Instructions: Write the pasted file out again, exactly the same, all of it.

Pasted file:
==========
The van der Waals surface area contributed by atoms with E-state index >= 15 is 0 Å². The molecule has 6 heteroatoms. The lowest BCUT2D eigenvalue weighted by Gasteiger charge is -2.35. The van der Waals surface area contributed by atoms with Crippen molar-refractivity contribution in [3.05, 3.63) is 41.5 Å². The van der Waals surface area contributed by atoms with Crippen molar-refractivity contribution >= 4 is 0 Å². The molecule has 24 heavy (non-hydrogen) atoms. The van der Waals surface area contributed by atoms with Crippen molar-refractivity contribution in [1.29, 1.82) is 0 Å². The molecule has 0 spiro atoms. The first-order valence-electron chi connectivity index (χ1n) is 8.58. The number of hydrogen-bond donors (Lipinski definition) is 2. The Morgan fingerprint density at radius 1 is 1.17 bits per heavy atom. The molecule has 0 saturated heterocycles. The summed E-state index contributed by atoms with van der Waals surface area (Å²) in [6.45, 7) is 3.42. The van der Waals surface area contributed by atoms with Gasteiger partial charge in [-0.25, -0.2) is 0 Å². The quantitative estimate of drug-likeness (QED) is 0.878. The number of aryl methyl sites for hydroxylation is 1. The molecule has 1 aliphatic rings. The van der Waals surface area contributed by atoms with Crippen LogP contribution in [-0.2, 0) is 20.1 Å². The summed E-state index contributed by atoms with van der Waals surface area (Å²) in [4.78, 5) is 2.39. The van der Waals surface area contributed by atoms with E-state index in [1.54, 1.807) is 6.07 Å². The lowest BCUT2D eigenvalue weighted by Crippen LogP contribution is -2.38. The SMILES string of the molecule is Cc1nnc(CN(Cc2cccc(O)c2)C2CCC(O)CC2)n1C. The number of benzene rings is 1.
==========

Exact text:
The van der Waals surface area contributed by atoms with E-state index >= 15 is 0 Å². The molecule has 6 heteroatoms. The lowest BCUT2D eigenvalue weighted by Gasteiger charge is -2.35. The van der Waals surface area contributed by atoms with Crippen molar-refractivity contribution in [3.05, 3.63) is 41.5 Å². The van der Waals surface area contributed by atoms with Crippen molar-refractivity contribution >= 4 is 0 Å². The molecule has 24 heavy (non-hydrogen) atoms. The van der Waals surface area contributed by atoms with Crippen molar-refractivity contribution in [1.29, 1.82) is 0 Å². The molecule has 0 spiro atoms. The first-order valence-electron chi connectivity index (χ1n) is 8.58. The number of hydrogen-bond donors (Lipinski definition) is 2. The Morgan fingerprint density at radius 1 is 1.17 bits per heavy atom. The molecule has 0 saturated heterocycles. The summed E-state index contributed by atoms with van der Waals surface area (Å²) in [6.45, 7) is 3.42. The van der Waals surface area contributed by atoms with Gasteiger partial charge in [-0.25, -0.2) is 0 Å². The quantitative estimate of drug-likeness (QED) is 0.878. The number of aryl methyl sites for hydroxylation is 1. The molecule has 1 aliphatic rings. The van der Waals surface area contributed by atoms with Crippen LogP contribution in [-0.2, 0) is 20.1 Å². The summed E-state index contributed by atoms with van der Waals surface area (Å²) in [4.78, 5) is 2.39. The van der Waals surface area contributed by atoms with E-state index in [1.54, 1.807) is 6.07 Å². The lowest BCUT2D eigenvalue weighted by Crippen LogP contribution is -2.38. The SMILES string of the molecule is Cc1nnc(CN(Cc2cccc(O)c2)C2CCC(O)CC2)n1C. The number of benzene rings is 1.